OK, this is an attempt to amplify the very brief sketch of what could be done with the regularity lemma. Of course, I'll still give a sketch, but I'll try to say more clearly what I mean.

First of all, the regularity lemma itself says that for every $\epsilon>0$ there exists a constant $K$ such that for every graph $G$ you can partition the vertex set into $k\leq K$ sets $V_1,\dots,V_k$ of roughly equal size such that for all but $\epsilon k^2$ of the pairs $(i,j)$ the induced bipartite subgraph (or just subgraph if $i=j$) is $\epsilon$-regular. Here, $\epsilon$-regular means something like "behaves to within $\epsilon$ like a typical random graph of the same density". I won't say precisely what that means, but I hope it will be plausible that this quasirandomness property will have the consequences I claim it has.

Now if we $r$-colour a complete graph, that's the same as partitioning the edges into $r$ graphs. It turns out that a simple modification of the proof of the regularity lemma allows us to apply it to all these $r$ graphs at once, obtaining a single partition that works for all of them. (Of course, now the constant $K$ will depend on $r$ as well as on $\epsilon$.) What I mean here is that for all but $\epsilon k^2$ pairs, all $r$ of the induced bipartite subgraphs are $\epsilon$-quasirandom.

For many purposes, all random graphs of a given density behave in the same way. That is the case here, so once we have our partition the only information we really care about is the densities of the various colours in the various bipartite graphs. That is, we care about numbers like $\alpha_{ijs}$ where that is the density of edges in $V_i\times V_j$ that are coloured with colour $s$.

Let's call a pair $(i,j)$ *good* if all the colour classes of edges in $V_i\times V_j$ are quasirandom. The main consequence we need of quasirandomness is that if you have $d$ of the sets $V_1,\dots,V_k$ such that all the pairs from among those $d$ sets are good, then the number of cliques of colour $s$ will be approximately $|V_{i_1}|\dots|V_{i_d}|\prod_{j,h\leq d}\alpha_{i_ji_hs}$, where $V_{i_1}\dots V_{i_d}$ are the sets in question. Since almost all pairs are good, almost all $d$-tuples generate $\binom d2$ pairs that are all good. It follows that up to some error that tends to zero with $\epsilon$, the number of monochromatic cliques, as a fraction of $n^k$, depends just on the numbers $\alpha_{ijs}$. (To see this, you just add up over all possible $d$-tuples.) It follows that the minimum number of monochromatic cliques can be found by calculating a minimum over all choices of $\alpha_{ijs}$. Since $k$ is bounded above by a number that depends on $\epsilon$ and $r$ only, this is in principle a finite problem for any given $\epsilon$, $d$ and $r$. (However, the bound on $k$ is absolutely vast, so this problem is absolutely not feasible in practice.) More to the point, it proves that $A(n,d,r)/n^d$ tends to a limit as $n$ tends to infinity with fixed $d$ and $r$. (Apologies -- I've changed your $k$ to a $d$ and your $d$ to an $r$. That's because I chose $k$ in the regularity lemma, which I now regret.)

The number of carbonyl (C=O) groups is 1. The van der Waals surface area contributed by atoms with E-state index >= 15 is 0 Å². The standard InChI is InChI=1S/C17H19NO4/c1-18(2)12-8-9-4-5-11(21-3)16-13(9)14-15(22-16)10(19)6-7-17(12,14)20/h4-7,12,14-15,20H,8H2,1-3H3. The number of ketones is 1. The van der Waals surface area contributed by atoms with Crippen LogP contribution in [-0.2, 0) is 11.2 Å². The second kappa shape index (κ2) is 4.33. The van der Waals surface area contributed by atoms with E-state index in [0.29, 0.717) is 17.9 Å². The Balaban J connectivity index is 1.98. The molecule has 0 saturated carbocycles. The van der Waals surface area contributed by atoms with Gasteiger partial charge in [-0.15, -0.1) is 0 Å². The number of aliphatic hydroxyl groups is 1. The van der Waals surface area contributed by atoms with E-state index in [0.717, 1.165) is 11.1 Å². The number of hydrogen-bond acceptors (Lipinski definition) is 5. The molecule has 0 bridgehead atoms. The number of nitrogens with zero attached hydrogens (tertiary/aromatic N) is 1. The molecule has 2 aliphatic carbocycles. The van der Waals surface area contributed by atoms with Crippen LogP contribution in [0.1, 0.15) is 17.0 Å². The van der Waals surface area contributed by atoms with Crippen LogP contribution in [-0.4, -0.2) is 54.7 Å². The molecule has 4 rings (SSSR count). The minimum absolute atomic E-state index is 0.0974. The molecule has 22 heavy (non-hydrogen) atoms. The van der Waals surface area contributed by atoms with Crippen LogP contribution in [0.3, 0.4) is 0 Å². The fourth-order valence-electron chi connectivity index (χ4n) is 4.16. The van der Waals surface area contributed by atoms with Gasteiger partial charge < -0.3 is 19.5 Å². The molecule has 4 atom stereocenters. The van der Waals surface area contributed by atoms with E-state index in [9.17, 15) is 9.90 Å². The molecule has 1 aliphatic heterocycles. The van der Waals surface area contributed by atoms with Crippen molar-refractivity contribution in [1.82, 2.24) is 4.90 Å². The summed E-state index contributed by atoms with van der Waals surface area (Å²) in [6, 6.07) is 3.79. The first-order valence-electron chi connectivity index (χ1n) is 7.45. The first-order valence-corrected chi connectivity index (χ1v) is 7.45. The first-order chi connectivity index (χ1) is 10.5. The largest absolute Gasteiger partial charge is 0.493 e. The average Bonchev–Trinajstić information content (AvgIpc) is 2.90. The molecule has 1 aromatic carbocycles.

It remains to establish that this limit isn't zero. A quick and dirty way of doing that is to make $\epsilon$ so small that there must exist $R(r,d)$ of the sets $V_i$ such that all pairs are good, where $R(d,r)$ is the number needed to get a monochromatic clique of size $d$ when you have $r$ colours. For each pair we can now choose the colour that occurs most frequently and colour that pair with that colour. Applying Ramsey's theorem, we obtain a monochromatic clique of size $d$, which translates into $d$ sets $V_{i_1}\dots V_{i_d}$ that are all quasirandomly joined in that colour with density at least $1/r$. By quasirandomness, that gives us (to within a small error) at least $r^{-\binom d2}|V_{i_1}|\dots|V_{i_d}|$. Each $V_i$ has at least $n/K$ elements, and $K$ is independent of $n$, which completes the proof.